Periodic Reporting for period 1 - HURIME (Human Rights in the Post-Uprisings Middle East: Emerging Discourses and Practices inEgypt and Tunisia)
Période du rapport: 2017-05-01 au 2019-04-30
HURIME is an in-depth, interdisciplinary and comparative study, aiming to significantly contribute to current knowledge about human rights in the MENA region. HURIME dealt with human rights discourses and practices in the MENA region as they undergo transition stemming from the Arab uprisings in 2011.
The project had three key Research Objectives. First it aimed at discovering the main patterns of human rights discourses and practices in the MENA region undergoing transition through the course of the Arab Spring, to provide an in-depth knowledge of the characteristics and developments of human rights in the region. Second it sought to explore and explain the main political, legal and social conditions underlying both change and persistence within human rights discourse, to identify human rights dynamics in the region leading to the political change. Third it aimed to exploring the impact of the shift and persistence in human rights discourses on the actual practice of human rights in the region, with the ultimate aim of identifying the best ways for improving human rights practice in the region.
The final results of HURIME illustrates new evidence with regards to human rights developments in the transitional countries. The conclusions of HURIME were numerous but specifically they demonstrate that demands for the protection of basic rights were not only one of the main catalysators of the uprisings in the MENA region but they played also a key role during the transitional period of the post-uprising countries. The actors referred to the human rights more frequently and used the human rights as a legitimizing tool following the uprisings, employing mainly a language of international human rights norms. However, this increase and change in the discourses were not reflected in the actual practice of human rights. The results show that one of the most important conditions for the promotion of human rights is the establishment of the institutional framework necessary for the protection of the rights. In addition to capacity of the state to establish the institutional framework, the willingness of the relevant political actors to establish and to keep the established institutions in tact is vital for the promotion of human rights in transitional countries. HURIME illustrates that the ability and willingness for consensus when accommodating conflicting interests in the legal and institutional framework impact the development of human rights positively. Moreover, the research demonstrates that a prioritisation of rights in transitional countries occurs, not only because of lacking financial resources but also due to the political interests of key actors. While institutional framework, strong civil society and financial resources play a significant role in the success of promotion of human rights, the transitional process with regard to human rights is endangered without the engagement, assistance and support of international community.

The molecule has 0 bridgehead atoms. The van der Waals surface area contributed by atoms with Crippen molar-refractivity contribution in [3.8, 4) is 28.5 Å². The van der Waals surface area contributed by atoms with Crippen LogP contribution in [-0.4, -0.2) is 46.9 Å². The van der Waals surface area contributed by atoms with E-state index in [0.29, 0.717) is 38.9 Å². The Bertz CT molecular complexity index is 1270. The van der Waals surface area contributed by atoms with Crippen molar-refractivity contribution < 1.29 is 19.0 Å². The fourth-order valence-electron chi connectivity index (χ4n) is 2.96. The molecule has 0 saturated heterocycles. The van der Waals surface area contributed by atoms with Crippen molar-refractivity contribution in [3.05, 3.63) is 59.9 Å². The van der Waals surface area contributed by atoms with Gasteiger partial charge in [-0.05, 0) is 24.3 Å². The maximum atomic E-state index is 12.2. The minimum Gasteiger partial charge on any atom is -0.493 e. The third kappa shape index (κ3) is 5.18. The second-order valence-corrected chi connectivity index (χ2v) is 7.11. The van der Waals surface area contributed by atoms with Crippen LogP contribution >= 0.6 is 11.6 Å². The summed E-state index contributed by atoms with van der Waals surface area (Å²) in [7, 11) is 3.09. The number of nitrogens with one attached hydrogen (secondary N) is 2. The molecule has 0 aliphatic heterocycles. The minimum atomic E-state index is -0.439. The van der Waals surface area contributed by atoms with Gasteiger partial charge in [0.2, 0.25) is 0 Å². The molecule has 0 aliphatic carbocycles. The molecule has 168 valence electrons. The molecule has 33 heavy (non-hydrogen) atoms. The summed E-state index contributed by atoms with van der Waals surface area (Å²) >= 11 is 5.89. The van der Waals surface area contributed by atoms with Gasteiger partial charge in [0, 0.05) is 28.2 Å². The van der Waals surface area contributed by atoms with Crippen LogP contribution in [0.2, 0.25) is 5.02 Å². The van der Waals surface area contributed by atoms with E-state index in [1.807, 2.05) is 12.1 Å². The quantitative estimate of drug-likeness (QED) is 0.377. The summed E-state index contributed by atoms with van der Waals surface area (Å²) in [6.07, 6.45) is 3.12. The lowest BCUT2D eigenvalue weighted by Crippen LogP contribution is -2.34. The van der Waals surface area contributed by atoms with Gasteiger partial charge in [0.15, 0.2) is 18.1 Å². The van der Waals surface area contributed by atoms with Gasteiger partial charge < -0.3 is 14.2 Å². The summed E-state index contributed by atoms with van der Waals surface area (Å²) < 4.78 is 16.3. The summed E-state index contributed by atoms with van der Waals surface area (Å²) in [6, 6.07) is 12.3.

The research outcomes have been widely communicated to the scientific community and wider public via publications in peer reviewed journals; presentations at international renowned conferences; panel discussions; presentations and invited talks at several universities. One peer reviewed article is published in 2019 and two journal articles have been submitted to the international peer-reviewed journals. Furthermore, the research results have been presented in four conferences (ISA Annual Convention 2018, BRISMES 2018, WOCMES 2018, Tricontinental Conference 2019) and five seminars/lectures in 2018 and 2019 at various universities and institutions. The research results were disseminated to wider audiences beyond academia, via two public events with speakers from academia and civil society in 2018 and 2019. A talk to the early career researchers and PhD students from various universities about the project and experience with Marie Curie fellowship was also given in 2018 organised by London Higher Europe in Brussel.
The research will make ongoing contributions to the developments of human rights in the MENA region through academic and non-academic dissemination activities. A book manuscript entitled ‘Human Rights after the Uprisings: Challenges and Opportunities in Tunisia, Egypt and Morocco’ is in progress.